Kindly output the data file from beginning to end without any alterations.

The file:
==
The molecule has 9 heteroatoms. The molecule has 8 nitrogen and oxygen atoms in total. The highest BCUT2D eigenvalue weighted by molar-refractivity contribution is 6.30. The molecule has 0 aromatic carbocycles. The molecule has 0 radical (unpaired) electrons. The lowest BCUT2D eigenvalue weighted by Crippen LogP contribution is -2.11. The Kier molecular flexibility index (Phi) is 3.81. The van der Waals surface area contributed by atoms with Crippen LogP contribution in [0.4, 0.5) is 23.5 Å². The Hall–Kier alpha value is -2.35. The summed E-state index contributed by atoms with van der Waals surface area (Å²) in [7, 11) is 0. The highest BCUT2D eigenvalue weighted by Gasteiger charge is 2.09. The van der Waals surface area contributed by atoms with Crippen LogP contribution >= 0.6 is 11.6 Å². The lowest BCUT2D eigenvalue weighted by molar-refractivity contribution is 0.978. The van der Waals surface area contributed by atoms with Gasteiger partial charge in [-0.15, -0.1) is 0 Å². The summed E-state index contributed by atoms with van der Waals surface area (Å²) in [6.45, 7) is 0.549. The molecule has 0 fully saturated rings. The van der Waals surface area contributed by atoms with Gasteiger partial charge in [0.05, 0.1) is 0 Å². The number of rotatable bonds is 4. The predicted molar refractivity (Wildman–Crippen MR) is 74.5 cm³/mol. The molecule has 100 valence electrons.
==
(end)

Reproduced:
The molecule has 9 heteroatoms. The molecule has 8 nitrogen and oxygen atoms in total. The highest BCUT2D eigenvalue weighted by molar-refractivity contribution is 6.30. The molecule has 0 aromatic carbocycles. The molecule has 0 radical (unpaired) electrons. The lowest BCUT2D eigenvalue weighted by Crippen LogP contribution is -2.11. The Kier molecular flexibility index (Phi) is 3.81. The van der Waals surface area contributed by atoms with Crippen LogP contribution in [0.4, 0.5) is 23.5 Å². The Hall–Kier alpha value is -2.35. The summed E-state index contributed by atoms with van der Waals surface area (Å²) in [7, 11) is 0. The highest BCUT2D eigenvalue weighted by Gasteiger charge is 2.09. The van der Waals surface area contributed by atoms with Crippen LogP contribution >= 0.6 is 11.6 Å². The lowest BCUT2D eigenvalue weighted by molar-refractivity contribution is 0.978. The van der Waals surface area contributed by atoms with Gasteiger partial charge in [-0.15, -0.1) is 0 Å². The summed E-state index contributed by atoms with van der Waals surface area (Å²) in [6.45, 7) is 0.549. The molecule has 0 fully saturated rings. The van der Waals surface area contributed by atoms with Gasteiger partial charge in [0.05, 0.1) is 0 Å². The number of rotatable bonds is 4. The predicted molar refractivity (Wildman–Crippen MR) is 74.5 cm³/mol. The molecule has 100 valence electrons.